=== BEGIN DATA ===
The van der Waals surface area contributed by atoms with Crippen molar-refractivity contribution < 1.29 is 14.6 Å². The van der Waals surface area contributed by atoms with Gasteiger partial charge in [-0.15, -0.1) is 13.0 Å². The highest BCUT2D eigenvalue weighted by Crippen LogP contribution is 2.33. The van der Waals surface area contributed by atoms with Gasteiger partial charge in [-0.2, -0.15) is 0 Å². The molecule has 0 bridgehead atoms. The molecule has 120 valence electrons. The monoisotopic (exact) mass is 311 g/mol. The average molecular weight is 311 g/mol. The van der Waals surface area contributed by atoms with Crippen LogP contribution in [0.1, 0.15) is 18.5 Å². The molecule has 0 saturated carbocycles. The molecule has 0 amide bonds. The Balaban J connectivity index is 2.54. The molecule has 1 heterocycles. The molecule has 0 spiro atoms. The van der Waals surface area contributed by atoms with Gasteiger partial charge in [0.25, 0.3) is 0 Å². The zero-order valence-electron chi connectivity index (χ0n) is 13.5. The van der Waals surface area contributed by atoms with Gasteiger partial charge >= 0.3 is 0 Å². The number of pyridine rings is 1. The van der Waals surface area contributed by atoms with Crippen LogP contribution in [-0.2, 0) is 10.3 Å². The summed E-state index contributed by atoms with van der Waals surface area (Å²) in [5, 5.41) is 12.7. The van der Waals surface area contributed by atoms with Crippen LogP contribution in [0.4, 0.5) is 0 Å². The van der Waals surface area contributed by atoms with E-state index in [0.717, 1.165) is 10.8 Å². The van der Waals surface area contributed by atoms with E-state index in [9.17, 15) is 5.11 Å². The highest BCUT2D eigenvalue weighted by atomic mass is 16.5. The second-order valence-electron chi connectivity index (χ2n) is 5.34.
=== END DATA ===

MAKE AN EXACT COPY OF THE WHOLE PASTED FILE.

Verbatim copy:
The van der Waals surface area contributed by atoms with Crippen molar-refractivity contribution < 1.29 is 14.6 Å². The van der Waals surface area contributed by atoms with Gasteiger partial charge in [-0.15, -0.1) is 13.0 Å². The highest BCUT2D eigenvalue weighted by Crippen LogP contribution is 2.33. The van der Waals surface area contributed by atoms with Gasteiger partial charge in [-0.2, -0.15) is 0 Å². The molecule has 0 bridgehead atoms. The molecule has 120 valence electrons. The monoisotopic (exact) mass is 311 g/mol. The average molecular weight is 311 g/mol. The van der Waals surface area contributed by atoms with Crippen LogP contribution in [0.1, 0.15) is 18.5 Å². The molecule has 0 saturated carbocycles. The molecule has 0 amide bonds. The Balaban J connectivity index is 2.54. The molecule has 1 heterocycles. The molecule has 0 spiro atoms. The van der Waals surface area contributed by atoms with Gasteiger partial charge in [0.25, 0.3) is 0 Å². The zero-order valence-electron chi connectivity index (χ0n) is 13.5. The van der Waals surface area contributed by atoms with Gasteiger partial charge >= 0.3 is 0 Å². The number of pyridine rings is 1. The van der Waals surface area contributed by atoms with Crippen LogP contribution in [-0.2, 0) is 10.3 Å². The summed E-state index contributed by atoms with van der Waals surface area (Å²) in [5, 5.41) is 12.7. The van der Waals surface area contributed by atoms with Crippen LogP contribution in [0.4, 0.5) is 0 Å². The van der Waals surface area contributed by atoms with E-state index in [0.717, 1.165) is 10.8 Å². The van der Waals surface area contributed by atoms with E-state index in [9.17, 15) is 5.11 Å². The highest BCUT2D eigenvalue weighted by atomic mass is 16.5. The second-order valence-electron chi connectivity index (χ2n) is 5.34.